I’ll concede that shipping container housing can be cool. I write this because I took a bit of flack on my previous piece about shipping containers. I wanted to take some time to offer some rebuttals (and a correction - that correction being that I wrongfully labeled the Detroit project as affordable housing. It isn’t. It is market rate. It was a mistake).
I used Tornado Towers as my storyline. I wish I was a better writer and maybe then I could have given a more passionate argument against shipping container housing by bringing it all together. Needless to say, I can’t fault people for commenting on that aspect of the piece.
For the record – I was not arguing against providing affordable housing, I was advocating that it should be quality housing and that we should not “experiment on the poor” like we’ve done so many times in the arena of public housing (e.g.: no more towers in the park). People in need of affordable housing aren’t looking for high-design.
For the most part, shipping container housing has been a luxury for the wealthy. There are more examples of second-homes on the beach/ in the woods than that of a primary residence. It appears to be a burgeoning architectural trend under the label of sustainability.
Before I go any further, I want to concede that there are definitely situations where shipping containers may be useful – such as temporary housing in areas affected by disasters. I have also been informed that they work well in desert climates as military housing on bases. These are fine uses for shipping containers. My main complaint is that, for affordable housing or otherwise, they will ultimately fail and become eyesores.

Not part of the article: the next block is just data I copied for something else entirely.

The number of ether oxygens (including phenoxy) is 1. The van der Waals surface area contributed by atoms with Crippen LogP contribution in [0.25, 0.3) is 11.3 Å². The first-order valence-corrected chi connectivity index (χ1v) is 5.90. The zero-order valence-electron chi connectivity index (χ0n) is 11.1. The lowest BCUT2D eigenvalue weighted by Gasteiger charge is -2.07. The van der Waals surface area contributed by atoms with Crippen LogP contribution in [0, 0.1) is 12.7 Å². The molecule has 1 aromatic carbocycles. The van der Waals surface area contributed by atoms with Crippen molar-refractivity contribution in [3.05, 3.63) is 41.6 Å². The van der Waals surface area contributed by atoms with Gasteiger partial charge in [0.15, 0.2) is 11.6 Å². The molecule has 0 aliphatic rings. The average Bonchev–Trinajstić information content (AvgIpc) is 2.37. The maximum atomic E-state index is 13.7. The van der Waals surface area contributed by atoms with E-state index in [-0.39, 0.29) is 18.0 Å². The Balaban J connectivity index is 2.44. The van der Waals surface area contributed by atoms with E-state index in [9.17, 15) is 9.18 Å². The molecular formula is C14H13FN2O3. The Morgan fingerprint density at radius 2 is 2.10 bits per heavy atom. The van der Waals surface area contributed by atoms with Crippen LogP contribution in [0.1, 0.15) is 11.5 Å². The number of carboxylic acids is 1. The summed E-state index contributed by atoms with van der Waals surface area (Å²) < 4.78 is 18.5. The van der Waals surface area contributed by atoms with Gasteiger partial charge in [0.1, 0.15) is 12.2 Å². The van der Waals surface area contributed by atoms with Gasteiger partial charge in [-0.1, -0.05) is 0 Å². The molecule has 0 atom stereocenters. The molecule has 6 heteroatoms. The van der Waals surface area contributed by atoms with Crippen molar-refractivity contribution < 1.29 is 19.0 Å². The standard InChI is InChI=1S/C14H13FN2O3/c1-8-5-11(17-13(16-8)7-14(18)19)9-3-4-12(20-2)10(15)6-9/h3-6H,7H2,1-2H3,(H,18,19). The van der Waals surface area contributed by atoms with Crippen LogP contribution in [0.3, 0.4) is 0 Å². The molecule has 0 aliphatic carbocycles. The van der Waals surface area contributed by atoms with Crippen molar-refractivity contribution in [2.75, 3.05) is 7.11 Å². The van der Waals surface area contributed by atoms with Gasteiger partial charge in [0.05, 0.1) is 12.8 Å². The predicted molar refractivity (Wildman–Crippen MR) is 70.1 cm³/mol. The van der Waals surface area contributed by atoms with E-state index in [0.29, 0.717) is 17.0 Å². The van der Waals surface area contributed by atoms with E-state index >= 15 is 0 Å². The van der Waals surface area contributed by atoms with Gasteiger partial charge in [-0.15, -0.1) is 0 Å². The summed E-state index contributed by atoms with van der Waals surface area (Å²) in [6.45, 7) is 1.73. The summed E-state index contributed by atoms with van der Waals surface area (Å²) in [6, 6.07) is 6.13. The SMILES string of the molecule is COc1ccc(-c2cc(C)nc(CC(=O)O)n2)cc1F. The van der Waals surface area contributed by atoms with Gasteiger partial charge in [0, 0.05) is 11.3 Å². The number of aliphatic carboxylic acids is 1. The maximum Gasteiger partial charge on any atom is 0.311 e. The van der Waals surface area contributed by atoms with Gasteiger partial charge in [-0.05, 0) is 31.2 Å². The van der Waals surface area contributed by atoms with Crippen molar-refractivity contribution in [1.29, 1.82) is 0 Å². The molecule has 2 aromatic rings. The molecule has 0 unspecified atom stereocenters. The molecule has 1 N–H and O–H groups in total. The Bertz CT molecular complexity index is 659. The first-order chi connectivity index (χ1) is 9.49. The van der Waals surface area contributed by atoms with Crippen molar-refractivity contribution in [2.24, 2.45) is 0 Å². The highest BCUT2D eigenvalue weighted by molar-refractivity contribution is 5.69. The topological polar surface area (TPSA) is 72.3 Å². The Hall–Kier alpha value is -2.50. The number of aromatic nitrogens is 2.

Here’s the brief rundown on why we should be skeptical of shipping container housing …
- They are ugly and will ultimately not be loved. The design will not stand the test of time and we are only a decade away from these places being either abandoned or destroyed.
- They aren’t much cheaper than typical housing. You can build a normal, standard, average, normal brick apartment building (that will last for a century) for about 5 percent more.
- Environmentally, there isn’t much benefit. Retrofitting shipping containers to make them fit for human habitat takes a lot of energy. Containers are laced with countless hazardous chemicals and getting rid of those is a nasty process.
- Vast majority proposals I’ve seen are nothing more than a "Tower in the Park" idea reincarnate. Only this time it might be worse – stacked shipping containers in the park.
Shipping container housing, minus the re-use element, as a means of urban development is a “same stuff, different day” scenario (e.g.: Tornado Towers). It failed in the past and will surely fail again in the future.